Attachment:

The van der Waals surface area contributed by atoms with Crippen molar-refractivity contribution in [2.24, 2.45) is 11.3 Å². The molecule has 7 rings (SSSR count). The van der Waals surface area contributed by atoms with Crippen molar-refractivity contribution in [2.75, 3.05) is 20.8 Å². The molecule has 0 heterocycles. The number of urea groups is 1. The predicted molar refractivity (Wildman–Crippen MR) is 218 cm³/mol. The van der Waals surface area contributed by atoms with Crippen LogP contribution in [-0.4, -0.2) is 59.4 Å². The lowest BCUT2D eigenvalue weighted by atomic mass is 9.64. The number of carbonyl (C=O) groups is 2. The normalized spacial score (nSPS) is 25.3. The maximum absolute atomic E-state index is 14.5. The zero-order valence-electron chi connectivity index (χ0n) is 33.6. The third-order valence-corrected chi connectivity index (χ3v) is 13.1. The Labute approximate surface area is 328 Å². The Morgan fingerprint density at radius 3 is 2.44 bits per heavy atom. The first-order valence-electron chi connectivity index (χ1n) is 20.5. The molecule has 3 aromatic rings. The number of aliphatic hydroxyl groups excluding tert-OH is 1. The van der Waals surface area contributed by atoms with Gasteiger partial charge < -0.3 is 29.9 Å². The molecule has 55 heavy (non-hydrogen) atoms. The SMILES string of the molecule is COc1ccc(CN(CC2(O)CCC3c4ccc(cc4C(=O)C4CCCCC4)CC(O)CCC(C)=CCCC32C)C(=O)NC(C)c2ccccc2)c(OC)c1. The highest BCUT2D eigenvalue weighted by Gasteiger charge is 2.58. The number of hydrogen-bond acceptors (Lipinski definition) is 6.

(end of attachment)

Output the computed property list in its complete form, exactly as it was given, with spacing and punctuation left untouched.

The van der Waals surface area contributed by atoms with Crippen molar-refractivity contribution in [2.24, 2.45) is 11.3 Å². The molecule has 7 rings (SSSR count). The van der Waals surface area contributed by atoms with Crippen molar-refractivity contribution in [2.75, 3.05) is 20.8 Å². The molecule has 0 heterocycles. The number of urea groups is 1. The predicted molar refractivity (Wildman–Crippen MR) is 218 cm³/mol. The van der Waals surface area contributed by atoms with Crippen LogP contribution in [-0.4, -0.2) is 59.4 Å². The lowest BCUT2D eigenvalue weighted by atomic mass is 9.64. The number of carbonyl (C=O) groups is 2. The normalized spacial score (nSPS) is 25.3. The maximum absolute atomic E-state index is 14.5. The zero-order valence-electron chi connectivity index (χ0n) is 33.6. The third-order valence-corrected chi connectivity index (χ3v) is 13.1. The Labute approximate surface area is 328 Å². The Morgan fingerprint density at radius 3 is 2.44 bits per heavy atom. The first-order valence-electron chi connectivity index (χ1n) is 20.5. The molecule has 3 aromatic rings. The number of aliphatic hydroxyl groups excluding tert-OH is 1. The van der Waals surface area contributed by atoms with Gasteiger partial charge < -0.3 is 29.9 Å². The molecule has 55 heavy (non-hydrogen) atoms. The SMILES string of the molecule is COc1ccc(CN(CC2(O)CCC3c4ccc(cc4C(=O)C4CCCCC4)CC(O)CCC(C)=CCCC32C)C(=O)NC(C)c2ccccc2)c(OC)c1. The highest BCUT2D eigenvalue weighted by Gasteiger charge is 2.58. The number of hydrogen-bond acceptors (Lipinski definition) is 6.